We’ve all grown up in a time when to do anything on the web is to be disruptive. Writing? On the web? Disruptive. Finding a date? On the web? Disruptive. It’s been going on for so long that we sort of think the web is disruptive, just by virtue of its DNA. Anything + web = disruptive.
And for most of our lives, that has actually been true. But over the past decade the notion of the web as disruptive has been quietly shifting. There’s still plenty of innovation happening on the web, but more and more those innovations are sustaining rather than disruptive. In other words, they make some existing company’s position stronger within an industry, rather than upsetting the entire industry.
The web is growing up. It’s no longer a gun-slinging frontier town where someone can come in with nothing more than a good idea and turn that into an empire.
Startups these days are less likely to blow up and become billion-dollar giants on their way to IPO, putting entire companies out of business along the way. They’re more likely to get acquired by some existing company early on (albeit sometimes for a hugely inflated valuation), or to be squashed entirely by a larger company that sees the value in what they’re doing and decides to copy it (as Facebook and Google do on nearly a daily basis).
There are disruptive ideas and opportunities out there – lots of them. But more and more, I see disruptive ideas that aren’t actually web ideas at all (like accelerators and co-working). Or if they are on the web, they include some major non-web component (like the coming disruption of banking). There are exceptions to this of course – AirBnb jumps to mind as one of them. But overall, the trend in disruption on the web is a downward one.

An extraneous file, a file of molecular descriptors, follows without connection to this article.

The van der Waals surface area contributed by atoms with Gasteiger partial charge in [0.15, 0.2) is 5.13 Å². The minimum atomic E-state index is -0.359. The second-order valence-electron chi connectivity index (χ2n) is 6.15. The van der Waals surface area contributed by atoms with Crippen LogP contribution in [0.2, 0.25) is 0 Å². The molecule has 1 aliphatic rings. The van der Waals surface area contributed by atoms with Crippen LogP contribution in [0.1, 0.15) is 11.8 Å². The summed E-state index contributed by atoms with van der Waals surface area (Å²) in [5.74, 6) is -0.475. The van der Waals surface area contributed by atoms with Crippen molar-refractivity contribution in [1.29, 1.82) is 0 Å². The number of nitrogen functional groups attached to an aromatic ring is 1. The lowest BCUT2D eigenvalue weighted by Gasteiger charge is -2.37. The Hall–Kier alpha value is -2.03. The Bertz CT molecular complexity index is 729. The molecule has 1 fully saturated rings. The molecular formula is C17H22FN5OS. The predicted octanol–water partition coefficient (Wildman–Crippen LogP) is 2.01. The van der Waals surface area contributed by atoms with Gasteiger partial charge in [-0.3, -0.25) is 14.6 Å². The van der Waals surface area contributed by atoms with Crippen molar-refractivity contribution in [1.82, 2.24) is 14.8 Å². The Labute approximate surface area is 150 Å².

This should come as no surprise really. A gigantic industry has grown up around the web in our lifetimes. All of those huge companies want to grow and increase their revenue streams, and new web innovations are their power food for getting there.
But we haven’t really recognized this. Like the myth of the gunslinger in the wild west, the myth of the web entrepreneur starting a simple app and turning it into an industry-crushing behemoth lives on long past whatever truth lies behind it.
So if the web and disruption are parting ways, which way do you go? Do you stick with the web, innovating in increasingly industry-sustaining ways? Or do you look beyond the web and look for new ways to disrupt industries that may or may not include the web at all?
I guess that all depends on who you are, what you do, and what your appetite is for.
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